Family businesses are complex and challenging to operate successfully because they are actually two separate entities — the family and the business. Each of these entities has its own environment and dynamics and the essential challenge for the family business leader is to make sure the needs of both family and business are met. If the business is growing and profitable while the family is in a shambles, rife with miscommunication and conflict, the management cannot be considered successful.
One of the central tasks of keeping the family healthy is to enable and encourage members to spend time together away from business concerns. By congregating outside the world of business, family members get to know one another, gain deeper understanding of each other’s needs and concerns, and improve their ability to communicate. A family that plays together is more likely to be able to work together.
This sort of family time is different from structured family meetings. Those are organized sessions with agendas and often the assistance of a professional facilitator. They are for members to formally discuss and endorse important matters such as family vision, mission statements, goals for the future, succession plans and the like.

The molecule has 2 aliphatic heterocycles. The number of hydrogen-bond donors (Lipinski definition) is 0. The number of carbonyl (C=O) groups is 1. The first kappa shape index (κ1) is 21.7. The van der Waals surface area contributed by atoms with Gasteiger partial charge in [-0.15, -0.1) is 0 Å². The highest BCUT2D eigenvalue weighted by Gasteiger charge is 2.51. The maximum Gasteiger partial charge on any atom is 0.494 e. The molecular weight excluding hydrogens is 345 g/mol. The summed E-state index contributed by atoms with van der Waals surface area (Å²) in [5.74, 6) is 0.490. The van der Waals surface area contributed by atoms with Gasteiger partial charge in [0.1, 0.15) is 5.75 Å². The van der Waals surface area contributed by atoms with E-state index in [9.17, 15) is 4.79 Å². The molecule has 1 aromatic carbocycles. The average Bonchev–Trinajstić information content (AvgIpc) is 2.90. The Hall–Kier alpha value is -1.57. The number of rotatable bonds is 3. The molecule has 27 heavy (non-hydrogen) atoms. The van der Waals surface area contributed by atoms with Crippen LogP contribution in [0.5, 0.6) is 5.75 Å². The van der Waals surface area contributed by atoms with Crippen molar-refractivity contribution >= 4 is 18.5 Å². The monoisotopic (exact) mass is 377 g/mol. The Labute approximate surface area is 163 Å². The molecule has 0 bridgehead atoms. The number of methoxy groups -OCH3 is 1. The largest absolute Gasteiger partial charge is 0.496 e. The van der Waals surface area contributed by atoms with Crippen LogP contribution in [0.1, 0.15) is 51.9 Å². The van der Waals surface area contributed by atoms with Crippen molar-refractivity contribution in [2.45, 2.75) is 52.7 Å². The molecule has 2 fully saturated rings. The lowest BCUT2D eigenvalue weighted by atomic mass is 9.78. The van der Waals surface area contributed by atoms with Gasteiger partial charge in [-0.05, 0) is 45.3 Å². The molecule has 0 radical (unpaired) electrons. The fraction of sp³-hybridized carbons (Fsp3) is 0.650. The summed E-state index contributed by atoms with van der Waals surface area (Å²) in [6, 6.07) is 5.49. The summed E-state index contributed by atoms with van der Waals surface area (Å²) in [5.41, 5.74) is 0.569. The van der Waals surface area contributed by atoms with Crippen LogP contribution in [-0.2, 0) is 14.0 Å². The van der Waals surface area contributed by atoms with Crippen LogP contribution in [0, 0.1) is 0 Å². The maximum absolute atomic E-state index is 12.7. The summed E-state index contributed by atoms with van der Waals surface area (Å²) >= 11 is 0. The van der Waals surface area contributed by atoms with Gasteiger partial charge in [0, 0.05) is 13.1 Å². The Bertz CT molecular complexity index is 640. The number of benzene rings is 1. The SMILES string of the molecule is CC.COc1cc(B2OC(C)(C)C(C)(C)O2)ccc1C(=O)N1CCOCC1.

Families also need unstructured play time. Enjoying a meal, taking a tour, or attending an event as a family all provide members with opportunities to interact differently than they would in a formal family meeting.
Volunteering as a group can create a special sort of family gathering that is neither all work nor all play. Spending a few hours helping out at a charity event can build pride and powerful bonds of camaraderie between family members who might otherwise have little in common.
Informal get-togethers where business issues are not the central topic offer opportunities for developing, refining and transmitting family rituals and traditions that can be important for creating a strong culture. Stories about past gatherings become part of the family lore and build emotional bonds between factions that may tend to oppose one another on business matters.
Away from the hierarchy of the workplace, junior family members can relate more openly to senior leaders, and vice versa. This can aid in inter-generational understanding, and help identify prospective leaders’ attitudes and desires, while also allowing current leaders to influence the upcoming generation.
Business family leaders should initiate regular informal outings involving both family members who actively work in the business and those who limit their involvement to ownership. These outings can center on a meal, an event, volunteer work, a tour or other activity. The actual activity is not what’s important. The value of family time is that it helps the family. Families that play together, stay together, and business families that stay together help the business be more successful.